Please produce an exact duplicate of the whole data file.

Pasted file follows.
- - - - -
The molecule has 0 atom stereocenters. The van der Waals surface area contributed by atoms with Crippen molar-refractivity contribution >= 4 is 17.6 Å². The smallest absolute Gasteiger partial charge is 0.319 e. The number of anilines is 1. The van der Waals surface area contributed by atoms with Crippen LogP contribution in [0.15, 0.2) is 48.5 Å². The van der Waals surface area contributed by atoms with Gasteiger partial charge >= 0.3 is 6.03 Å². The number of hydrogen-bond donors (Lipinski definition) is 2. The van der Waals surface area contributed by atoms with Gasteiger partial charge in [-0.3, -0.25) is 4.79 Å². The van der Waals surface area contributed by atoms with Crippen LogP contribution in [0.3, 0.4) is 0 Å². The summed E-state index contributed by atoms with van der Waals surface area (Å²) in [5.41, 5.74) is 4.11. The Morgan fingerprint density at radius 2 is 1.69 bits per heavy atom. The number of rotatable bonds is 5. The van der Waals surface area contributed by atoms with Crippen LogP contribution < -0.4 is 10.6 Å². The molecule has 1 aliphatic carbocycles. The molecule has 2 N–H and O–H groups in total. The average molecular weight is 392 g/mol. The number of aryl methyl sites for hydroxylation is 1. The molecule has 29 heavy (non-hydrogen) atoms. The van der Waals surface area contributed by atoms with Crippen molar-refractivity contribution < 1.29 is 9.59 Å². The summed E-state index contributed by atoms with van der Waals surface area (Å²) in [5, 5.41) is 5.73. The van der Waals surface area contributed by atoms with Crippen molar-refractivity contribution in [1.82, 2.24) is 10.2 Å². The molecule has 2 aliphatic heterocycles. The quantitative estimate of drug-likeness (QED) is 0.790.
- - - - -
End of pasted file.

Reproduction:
The molecule has 0 atom stereocenters. The van der Waals surface area contributed by atoms with Crippen molar-refractivity contribution >= 4 is 17.6 Å². The smallest absolute Gasteiger partial charge is 0.319 e. The number of anilines is 1. The van der Waals surface area contributed by atoms with Crippen LogP contribution in [0.15, 0.2) is 48.5 Å². The van der Waals surface area contributed by atoms with Gasteiger partial charge >= 0.3 is 6.03 Å². The number of hydrogen-bond donors (Lipinski definition) is 2. The van der Waals surface area contributed by atoms with Gasteiger partial charge in [-0.3, -0.25) is 4.79 Å². The van der Waals surface area contributed by atoms with Crippen LogP contribution in [0.3, 0.4) is 0 Å². The summed E-state index contributed by atoms with van der Waals surface area (Å²) in [5.41, 5.74) is 4.11. The Morgan fingerprint density at radius 2 is 1.69 bits per heavy atom. The number of rotatable bonds is 5. The van der Waals surface area contributed by atoms with Crippen LogP contribution < -0.4 is 10.6 Å². The molecule has 1 aliphatic carbocycles. The molecule has 2 N–H and O–H groups in total. The average molecular weight is 392 g/mol. The number of aryl methyl sites for hydroxylation is 1. The molecule has 29 heavy (non-hydrogen) atoms. The van der Waals surface area contributed by atoms with Crippen molar-refractivity contribution < 1.29 is 9.59 Å². The summed E-state index contributed by atoms with van der Waals surface area (Å²) in [5, 5.41) is 5.73. The van der Waals surface area contributed by atoms with Crippen molar-refractivity contribution in [1.82, 2.24) is 10.2 Å². The molecule has 2 aliphatic heterocycles. The quantitative estimate of drug-likeness (QED) is 0.790.